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Press Release

Pittsburgh Woman Pleads Guilty to Fraudulently Obtaining More than 60K Tramadol Pills, Health Care Fraud

For Immediate Release
U.S. Attorney's Office, Western District of Pennsylvania

PITTSBURGH - A resident of Pittsburgh, Pennsylvania, pleaded guilty in federal court to charges of obtaining controlled substances through fraud and health care fraud, United States Attorney Scott W. Brady announced today.

Heather Summerfield, 39, pleaded guilty to two counts before United States District Judge Mark R. Hornak.

In connection with the guilty plea, the court was advised that Summerfield, following back surgery in 2009, began to use Tramadol, a Schedule IV controlled substance, and became addicted. She obtained fraudulent prescriptions for Tramadol using a number of fraudulent means. She phoned in unauthorized prescriptions to pharmacies falsely posing as a receptionist from her doctor’s office. She also called in unauthorized prescriptions posing as receptionists for doctors that she found online. Summerfield used at least four doctors’ names to receive Tramadol prescriptions, all without their authorization. She also called in the prescriptions using at least 11 fictitious patient names and addresses. Evidence collected indicates that she fraudulently obtained more than 60,000 Tramadol pills.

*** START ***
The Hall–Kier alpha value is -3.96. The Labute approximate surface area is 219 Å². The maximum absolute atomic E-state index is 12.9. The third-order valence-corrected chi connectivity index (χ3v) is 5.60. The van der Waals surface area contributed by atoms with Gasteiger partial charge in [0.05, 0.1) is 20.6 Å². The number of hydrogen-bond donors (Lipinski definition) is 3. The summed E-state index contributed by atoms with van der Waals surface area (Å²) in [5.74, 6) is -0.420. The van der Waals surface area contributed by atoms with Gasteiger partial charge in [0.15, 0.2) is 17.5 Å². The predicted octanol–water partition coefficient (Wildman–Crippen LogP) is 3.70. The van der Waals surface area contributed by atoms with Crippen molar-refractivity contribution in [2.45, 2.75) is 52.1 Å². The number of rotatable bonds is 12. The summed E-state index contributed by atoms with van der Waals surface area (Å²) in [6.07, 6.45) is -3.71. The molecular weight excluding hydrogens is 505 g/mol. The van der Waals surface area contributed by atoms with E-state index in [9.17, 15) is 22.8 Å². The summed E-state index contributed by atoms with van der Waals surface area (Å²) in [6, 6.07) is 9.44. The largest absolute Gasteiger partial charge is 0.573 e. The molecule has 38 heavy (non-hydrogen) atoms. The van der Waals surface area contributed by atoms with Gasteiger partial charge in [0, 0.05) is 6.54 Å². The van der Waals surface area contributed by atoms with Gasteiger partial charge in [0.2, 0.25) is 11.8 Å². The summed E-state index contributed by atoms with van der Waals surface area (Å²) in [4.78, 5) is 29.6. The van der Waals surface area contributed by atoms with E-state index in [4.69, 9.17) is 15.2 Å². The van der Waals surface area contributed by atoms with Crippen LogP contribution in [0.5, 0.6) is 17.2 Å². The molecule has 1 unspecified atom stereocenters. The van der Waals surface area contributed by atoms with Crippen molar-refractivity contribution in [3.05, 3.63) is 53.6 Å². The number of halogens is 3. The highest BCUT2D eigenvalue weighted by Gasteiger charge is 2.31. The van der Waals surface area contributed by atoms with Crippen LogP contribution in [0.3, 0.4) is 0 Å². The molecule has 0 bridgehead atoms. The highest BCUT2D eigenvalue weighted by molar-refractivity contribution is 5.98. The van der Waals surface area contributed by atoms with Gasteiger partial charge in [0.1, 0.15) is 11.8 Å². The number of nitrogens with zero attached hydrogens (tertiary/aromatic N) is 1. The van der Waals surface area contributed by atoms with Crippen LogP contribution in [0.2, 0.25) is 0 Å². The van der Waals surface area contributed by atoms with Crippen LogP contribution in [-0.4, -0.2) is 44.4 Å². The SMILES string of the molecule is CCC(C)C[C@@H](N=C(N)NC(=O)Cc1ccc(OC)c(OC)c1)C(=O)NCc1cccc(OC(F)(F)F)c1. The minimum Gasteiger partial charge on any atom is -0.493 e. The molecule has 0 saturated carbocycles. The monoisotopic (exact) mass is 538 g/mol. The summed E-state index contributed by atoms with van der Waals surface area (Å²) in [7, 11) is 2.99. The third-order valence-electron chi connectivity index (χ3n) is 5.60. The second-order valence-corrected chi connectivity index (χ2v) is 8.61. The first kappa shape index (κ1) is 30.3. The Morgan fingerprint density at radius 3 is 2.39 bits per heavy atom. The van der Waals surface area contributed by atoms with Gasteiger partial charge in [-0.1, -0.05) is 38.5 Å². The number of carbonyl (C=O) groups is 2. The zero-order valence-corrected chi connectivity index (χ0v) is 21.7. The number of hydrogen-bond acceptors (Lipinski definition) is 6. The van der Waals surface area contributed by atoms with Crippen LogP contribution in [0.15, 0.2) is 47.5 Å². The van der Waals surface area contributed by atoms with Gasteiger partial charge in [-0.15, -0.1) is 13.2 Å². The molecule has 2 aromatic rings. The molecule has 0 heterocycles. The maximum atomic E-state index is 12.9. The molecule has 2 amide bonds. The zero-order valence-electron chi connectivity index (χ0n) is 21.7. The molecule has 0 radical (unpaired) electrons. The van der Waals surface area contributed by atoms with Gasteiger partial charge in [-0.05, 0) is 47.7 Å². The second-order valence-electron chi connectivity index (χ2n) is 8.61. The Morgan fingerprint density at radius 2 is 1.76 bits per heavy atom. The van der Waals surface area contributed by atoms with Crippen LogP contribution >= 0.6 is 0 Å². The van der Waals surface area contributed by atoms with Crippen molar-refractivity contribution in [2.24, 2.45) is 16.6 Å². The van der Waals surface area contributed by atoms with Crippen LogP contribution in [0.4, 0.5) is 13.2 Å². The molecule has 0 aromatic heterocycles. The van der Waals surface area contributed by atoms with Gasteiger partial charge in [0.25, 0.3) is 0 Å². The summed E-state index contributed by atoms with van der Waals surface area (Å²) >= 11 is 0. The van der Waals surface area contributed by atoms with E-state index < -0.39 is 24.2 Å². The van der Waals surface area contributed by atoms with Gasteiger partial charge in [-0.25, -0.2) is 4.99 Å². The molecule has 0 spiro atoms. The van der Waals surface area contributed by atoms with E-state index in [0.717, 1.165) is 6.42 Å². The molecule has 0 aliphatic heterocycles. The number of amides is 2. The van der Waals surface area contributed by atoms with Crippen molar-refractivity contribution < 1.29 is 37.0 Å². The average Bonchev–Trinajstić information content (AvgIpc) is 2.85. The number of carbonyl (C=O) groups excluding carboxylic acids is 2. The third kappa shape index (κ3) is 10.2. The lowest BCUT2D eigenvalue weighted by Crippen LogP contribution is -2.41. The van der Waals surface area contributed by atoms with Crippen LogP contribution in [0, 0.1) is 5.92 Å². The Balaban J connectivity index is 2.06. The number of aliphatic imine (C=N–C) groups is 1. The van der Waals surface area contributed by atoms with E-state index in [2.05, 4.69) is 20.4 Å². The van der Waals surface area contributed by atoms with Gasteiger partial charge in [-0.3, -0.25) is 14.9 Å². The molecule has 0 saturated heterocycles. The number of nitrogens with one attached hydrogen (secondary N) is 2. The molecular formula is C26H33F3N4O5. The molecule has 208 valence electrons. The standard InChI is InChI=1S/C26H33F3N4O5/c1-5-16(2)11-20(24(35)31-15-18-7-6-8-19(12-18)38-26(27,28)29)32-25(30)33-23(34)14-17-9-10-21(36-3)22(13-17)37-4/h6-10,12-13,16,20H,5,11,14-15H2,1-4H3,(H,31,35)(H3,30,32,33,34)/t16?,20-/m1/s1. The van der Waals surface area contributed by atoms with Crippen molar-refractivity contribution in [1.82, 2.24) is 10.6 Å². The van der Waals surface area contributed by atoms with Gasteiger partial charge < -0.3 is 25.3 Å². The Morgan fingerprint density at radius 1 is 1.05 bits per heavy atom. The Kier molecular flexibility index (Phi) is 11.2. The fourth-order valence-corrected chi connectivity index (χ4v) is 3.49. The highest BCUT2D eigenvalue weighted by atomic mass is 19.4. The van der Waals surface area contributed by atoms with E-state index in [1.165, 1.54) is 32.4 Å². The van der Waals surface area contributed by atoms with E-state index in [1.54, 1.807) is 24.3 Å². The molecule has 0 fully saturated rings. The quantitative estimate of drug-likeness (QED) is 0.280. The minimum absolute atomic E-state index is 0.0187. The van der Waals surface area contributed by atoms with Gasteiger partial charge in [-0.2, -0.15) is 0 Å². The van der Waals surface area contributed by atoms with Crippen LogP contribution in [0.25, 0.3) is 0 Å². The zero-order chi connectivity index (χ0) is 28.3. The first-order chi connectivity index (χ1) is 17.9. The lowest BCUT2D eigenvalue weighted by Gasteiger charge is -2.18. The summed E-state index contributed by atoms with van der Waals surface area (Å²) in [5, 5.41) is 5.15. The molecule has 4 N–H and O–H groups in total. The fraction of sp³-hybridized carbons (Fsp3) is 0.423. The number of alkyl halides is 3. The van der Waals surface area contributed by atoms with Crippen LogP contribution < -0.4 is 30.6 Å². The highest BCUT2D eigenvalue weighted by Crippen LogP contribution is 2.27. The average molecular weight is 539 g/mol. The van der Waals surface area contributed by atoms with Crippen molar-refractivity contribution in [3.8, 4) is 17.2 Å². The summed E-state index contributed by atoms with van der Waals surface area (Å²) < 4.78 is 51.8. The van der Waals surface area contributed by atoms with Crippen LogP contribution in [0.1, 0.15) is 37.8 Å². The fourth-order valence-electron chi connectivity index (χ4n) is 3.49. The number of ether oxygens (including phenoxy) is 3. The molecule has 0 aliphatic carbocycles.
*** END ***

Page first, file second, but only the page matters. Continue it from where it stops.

To the extent that she got prescriptions in fictitious names, she paid for those prescriptions in cash. To the extent that she acquired them in her own name, her health care insurers paid some portion of some of the bills.

Judge Hornak scheduled sentencing for October 3, 2019. The law provides for a total sentence of fourteen years in prison, a fine of $500,000, or both. Under the Federal Sentencing Guidelines, the actual sentence imposed is based upon the seriousness of the offenses and the prior criminal history, if any, of the defendant.

Assistant United States Attorney Brendan T. Conway is prosecuting this case on behalf of the government.

The Federal Bureau of Investigation conducted the investigation that led to the prosecution of Summerfield.

Updated June 20, 2019

Health Care Fraud